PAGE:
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    1. Thanks Sylvia. You have a great day too!

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  5. It must be so difficult to get the correct balance between tourism and conservation as they need each other to survive. Your photo of the tiger is excellent.

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    1. Thank you! And yes, you are right! Every tourist knows that the tourism is affecting tiger habitat, but then they have come long way and want to sight a tiger!

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  6. Great sightings and well recorded too.

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  7. What a magnificent tiger shot! But so many people in the jeeps!

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    1. Thank you Lady Fi :) Yeah, many in jeeps and thats all about Tiger Tourism in India :)

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  8. Kusum, it is such a pleasure to read these posts and travel with you all over

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  9. Thanks for your nice comment on my Skywatch post. Your blog is to me a very interesting document for the traveller with great pictures. Thank you.

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    1. Welcome to my Blog Elisabeth. Your pic was nice :) Thanks for your kind words about my blog!

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  10. The shot is magnificent! My father once saw a tiger with its cubs in orrisa. Then it was not a big deal spotting a tiger. And yes I agree, with so many gypsies waiting to leave, very soon, they would be traffic jam there too!

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    1. Thanks Jenny! There was traffic jam and fight between the drivers at the gate. The rogue driver was then warned by tourists and other drivers!

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  11. Lovely tiger sighting. Great narration.I agree that these sanctuaries are getting crowded & noisy and the environment not very tiger friendly. And oh my god - so many gypsies.

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    1. Thank you Mr. Ramakrishnan! Yes, so many gypsies!

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  12. Cool sighting of the tiger, it is a great experience. Too bad about the traffic jam!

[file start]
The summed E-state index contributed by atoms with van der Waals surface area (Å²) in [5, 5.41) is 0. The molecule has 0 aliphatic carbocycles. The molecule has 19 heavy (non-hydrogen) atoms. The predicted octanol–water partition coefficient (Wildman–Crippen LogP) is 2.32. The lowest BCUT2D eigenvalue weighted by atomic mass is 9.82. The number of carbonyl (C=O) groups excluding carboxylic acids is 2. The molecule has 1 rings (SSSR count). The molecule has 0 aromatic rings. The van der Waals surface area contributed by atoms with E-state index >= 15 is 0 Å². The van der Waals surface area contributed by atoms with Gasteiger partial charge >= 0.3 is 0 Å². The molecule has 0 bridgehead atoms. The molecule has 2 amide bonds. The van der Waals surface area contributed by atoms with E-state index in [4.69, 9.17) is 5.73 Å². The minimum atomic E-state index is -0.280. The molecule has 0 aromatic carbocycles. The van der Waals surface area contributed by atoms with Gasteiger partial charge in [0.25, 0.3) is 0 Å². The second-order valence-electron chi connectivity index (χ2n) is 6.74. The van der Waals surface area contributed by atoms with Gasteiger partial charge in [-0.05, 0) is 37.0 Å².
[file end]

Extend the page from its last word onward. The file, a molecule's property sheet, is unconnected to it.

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    1. Thanks Eileen! Number of vehicles could be tolerated but, the way they drive in the forest was of little concern!

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  13. Oh it must be exciting, but i guess a tourist will lessen the appreciation of the intended scenes if those things you describe will always be that way. I am sure it is more disappointing to real foreigners. At least in your case, you are half foreigner, haha! That tiger doesn't look scary at all in that pose!

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    1. When you are in a vehicle even kodiak bear is not scary :):) Travelers like me are half foreigners everywhere!!

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  14. We think a lot alike Kusum.. I too would rather ride an elephant, but they are so smart and I feel sad that they can't be free...Thank you for taking me on your trip and thank you most heartily for all the supportive comments and good wishes on my blog..it has made my journey easier...Michelle

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    1. Thank you Michelle! Yeah, elephants are smart :)

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  15. Yes! Bandhavgarh National Park is known as for tiger safari and has a great experience of wildlife.
    thanks for sharing.

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  16. Hi Kusum,

    This was absolutely fascinating to see and read.

    Having been here in Bandhavgarh for the better part of my life, I love it when enthusiastic travelers like you share their experiences of Bandhavgarh travel and take on the mantle of promoting these volcanoes of wildlife education amongst your readers.

    I would be glad to see you the next time around in these parks. We have a set of small, boutique jungle lodges in Kanha, Bandhavgarh and Ranthambore. I would be glad to offer special discounts to our readers here :)

    Regards,

    Sharad.